The “Operation Candy Crush” lawsuit will move forward in federal court following an appellate decision in the plaintiffs’ favor. Defendants argued for dismissal of the suit, which arises from a 2018 sting operation. Both the District Court and Sixth Circuit Court of Appeals denied defendants’ motion to dismiss, allowing the suit to continue in litigation.
“Operation Candy Crush”
The lawsuit centers around a Rutherford County sting operation nicknamed “Operation Candy Crush.” In 2018, officers arrested 17 local businesses owners and shut down their facilities, alleging that they dealt in illegal substances. In reality, each business merely sold CBD products, which are legal in Tennessee. Law enforcement eventually dropped all charges. The business owners suffered an array of damages as a result of the sting, including lost sales, seized merchandise, property damage, and humiliation in their community.
Rutherford County officials initially characterized the event as a mistake. However, further investigation suggested that the officials knew the sting was legally shaky, and specifically targeted small businesses that were less likely to fight back.
The business owners joined together as plaintiffs represented by the Nashville civil rights attorneys at David Randolph Smith & Associates. The firm launched a lawsuit against the Rutherford County officials who planned the sting. Defendants include Sheriff Mike Fitzhugh, Assistant District Attorney John Zimmerman, and District Attorney General Jennings Jones.
Plaintiffs allege that Fitzhugh, Zimmerman, and Jones conspired to target law-abiding businesses. The complaint indicates that the defendants pushed the operation forward even after receiving information that it was unlawful. Plaintiffs allege that this operation violated their Fourth Amendment rights against false arrest, unlawful seizure, and unlawful prosecution.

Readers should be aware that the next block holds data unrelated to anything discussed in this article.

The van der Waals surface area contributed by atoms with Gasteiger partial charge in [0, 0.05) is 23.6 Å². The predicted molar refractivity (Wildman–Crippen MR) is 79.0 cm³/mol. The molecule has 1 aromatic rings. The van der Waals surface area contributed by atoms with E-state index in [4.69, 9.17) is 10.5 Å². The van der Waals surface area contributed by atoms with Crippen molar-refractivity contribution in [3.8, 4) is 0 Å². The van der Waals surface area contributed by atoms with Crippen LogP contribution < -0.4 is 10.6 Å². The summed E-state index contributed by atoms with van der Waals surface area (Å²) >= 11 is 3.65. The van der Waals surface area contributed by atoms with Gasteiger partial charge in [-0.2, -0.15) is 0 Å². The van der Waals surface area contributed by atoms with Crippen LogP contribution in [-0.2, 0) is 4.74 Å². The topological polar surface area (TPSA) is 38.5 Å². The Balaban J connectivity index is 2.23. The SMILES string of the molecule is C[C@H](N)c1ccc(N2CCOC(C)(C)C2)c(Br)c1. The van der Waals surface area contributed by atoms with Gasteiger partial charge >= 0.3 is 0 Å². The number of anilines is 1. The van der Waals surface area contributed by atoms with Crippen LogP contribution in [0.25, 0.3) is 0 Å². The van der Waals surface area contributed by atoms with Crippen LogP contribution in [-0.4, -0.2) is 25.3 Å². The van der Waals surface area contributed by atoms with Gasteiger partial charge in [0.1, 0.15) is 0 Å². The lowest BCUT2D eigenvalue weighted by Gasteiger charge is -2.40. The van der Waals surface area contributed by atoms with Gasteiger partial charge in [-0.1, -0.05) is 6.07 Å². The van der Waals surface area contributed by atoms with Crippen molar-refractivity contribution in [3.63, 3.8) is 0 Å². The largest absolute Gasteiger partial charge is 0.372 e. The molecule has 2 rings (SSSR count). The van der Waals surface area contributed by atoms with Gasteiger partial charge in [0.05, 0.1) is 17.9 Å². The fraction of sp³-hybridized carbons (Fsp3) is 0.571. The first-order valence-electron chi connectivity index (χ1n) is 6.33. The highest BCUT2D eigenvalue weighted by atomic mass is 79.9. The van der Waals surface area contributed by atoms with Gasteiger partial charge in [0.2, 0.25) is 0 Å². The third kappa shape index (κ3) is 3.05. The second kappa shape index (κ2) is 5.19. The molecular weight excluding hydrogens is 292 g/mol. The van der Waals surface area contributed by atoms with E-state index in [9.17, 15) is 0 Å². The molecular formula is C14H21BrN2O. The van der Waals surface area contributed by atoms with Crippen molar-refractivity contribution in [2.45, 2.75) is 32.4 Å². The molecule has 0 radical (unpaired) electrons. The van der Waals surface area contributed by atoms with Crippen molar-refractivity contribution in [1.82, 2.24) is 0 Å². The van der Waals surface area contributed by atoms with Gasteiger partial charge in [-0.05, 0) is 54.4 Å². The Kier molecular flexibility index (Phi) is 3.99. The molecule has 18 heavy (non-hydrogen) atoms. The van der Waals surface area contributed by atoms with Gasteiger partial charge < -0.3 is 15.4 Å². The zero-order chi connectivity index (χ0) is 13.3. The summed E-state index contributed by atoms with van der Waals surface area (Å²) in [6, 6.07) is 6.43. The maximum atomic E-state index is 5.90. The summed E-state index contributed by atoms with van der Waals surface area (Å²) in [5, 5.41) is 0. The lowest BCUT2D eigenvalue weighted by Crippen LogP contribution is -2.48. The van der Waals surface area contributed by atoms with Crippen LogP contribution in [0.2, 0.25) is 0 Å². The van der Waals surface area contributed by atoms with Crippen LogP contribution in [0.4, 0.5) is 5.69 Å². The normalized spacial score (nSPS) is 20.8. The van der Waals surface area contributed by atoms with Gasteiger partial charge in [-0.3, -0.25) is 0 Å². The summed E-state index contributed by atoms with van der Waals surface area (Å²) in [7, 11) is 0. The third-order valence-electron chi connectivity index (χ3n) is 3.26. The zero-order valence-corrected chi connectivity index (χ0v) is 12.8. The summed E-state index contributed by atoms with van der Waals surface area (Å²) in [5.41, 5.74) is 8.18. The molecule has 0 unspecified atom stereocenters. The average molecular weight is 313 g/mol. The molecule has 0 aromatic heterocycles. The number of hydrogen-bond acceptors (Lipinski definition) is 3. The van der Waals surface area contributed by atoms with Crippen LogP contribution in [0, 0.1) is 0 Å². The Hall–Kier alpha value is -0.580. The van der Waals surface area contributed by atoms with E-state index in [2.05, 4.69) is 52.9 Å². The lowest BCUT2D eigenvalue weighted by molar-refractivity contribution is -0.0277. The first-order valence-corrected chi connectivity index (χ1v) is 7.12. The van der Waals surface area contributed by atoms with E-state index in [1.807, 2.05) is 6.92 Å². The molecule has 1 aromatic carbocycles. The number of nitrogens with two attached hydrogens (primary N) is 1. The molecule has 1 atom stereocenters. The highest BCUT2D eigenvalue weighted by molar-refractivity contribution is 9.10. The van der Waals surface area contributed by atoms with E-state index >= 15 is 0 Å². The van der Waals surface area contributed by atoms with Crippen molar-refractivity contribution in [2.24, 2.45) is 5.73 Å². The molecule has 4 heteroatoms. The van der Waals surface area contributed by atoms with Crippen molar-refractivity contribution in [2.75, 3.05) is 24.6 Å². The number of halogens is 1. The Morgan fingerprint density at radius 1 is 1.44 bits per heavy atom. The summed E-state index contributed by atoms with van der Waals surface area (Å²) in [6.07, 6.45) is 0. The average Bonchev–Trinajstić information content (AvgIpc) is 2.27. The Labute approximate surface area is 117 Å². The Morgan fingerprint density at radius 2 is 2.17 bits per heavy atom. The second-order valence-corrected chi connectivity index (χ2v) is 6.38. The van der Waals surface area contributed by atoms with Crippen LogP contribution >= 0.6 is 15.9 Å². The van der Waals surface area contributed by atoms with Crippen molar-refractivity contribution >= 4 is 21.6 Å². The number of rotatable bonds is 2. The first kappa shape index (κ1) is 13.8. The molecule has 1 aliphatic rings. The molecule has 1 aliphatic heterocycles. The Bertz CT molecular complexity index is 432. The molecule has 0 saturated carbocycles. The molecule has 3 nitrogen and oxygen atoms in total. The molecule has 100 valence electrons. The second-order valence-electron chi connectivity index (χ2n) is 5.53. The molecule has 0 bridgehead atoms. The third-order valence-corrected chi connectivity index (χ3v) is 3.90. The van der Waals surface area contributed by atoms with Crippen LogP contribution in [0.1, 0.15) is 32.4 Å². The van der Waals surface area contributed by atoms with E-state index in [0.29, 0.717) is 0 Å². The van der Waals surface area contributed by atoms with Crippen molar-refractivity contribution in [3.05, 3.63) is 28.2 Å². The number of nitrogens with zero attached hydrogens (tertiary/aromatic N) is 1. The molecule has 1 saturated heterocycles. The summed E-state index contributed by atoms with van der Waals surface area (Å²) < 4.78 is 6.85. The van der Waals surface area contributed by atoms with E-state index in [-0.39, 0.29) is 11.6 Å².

Motion to dismiss denied
Defendants Fitzhugh, Zimmerman, and Jones quickly moved for dismissal of the “Operation Candy Crush” case. The defendants argued that plaintiffs’ complaint did not state sufficient grounds for a Fourth Amendment violation, and must fail.
In March, District Court Judge Aleta Trauger denied defendants’ motion to dismiss. Judge Trauger ruled that plaintiffs alleged sufficient specific facts to support their case going forward. The defendants then appealed Judge Trauger’s decision to the federal appellate court. This week, the Court of Appeals for the Sixth Circuit upheld the denial, allowing the case to continue.
The Court of Appeals found that plaintiffs’ allegations formed a sufficient basis for a constitutional issue. According to one judge, plaintiffs’ complaint indicated that the defendants were “objectively unreasonable” as they “push[ed] the operation forward without probable cause.”
The Court of Appeals’ decision means that the plaintiffs may move forward with litigation. If the parties fail to reach a settlement, the case may go to trial.
If you or a loved one have suffered harm as the result of a civil rights violation, call the experienced Nashville attorneys at David Randolph Smith for a free case evaluation.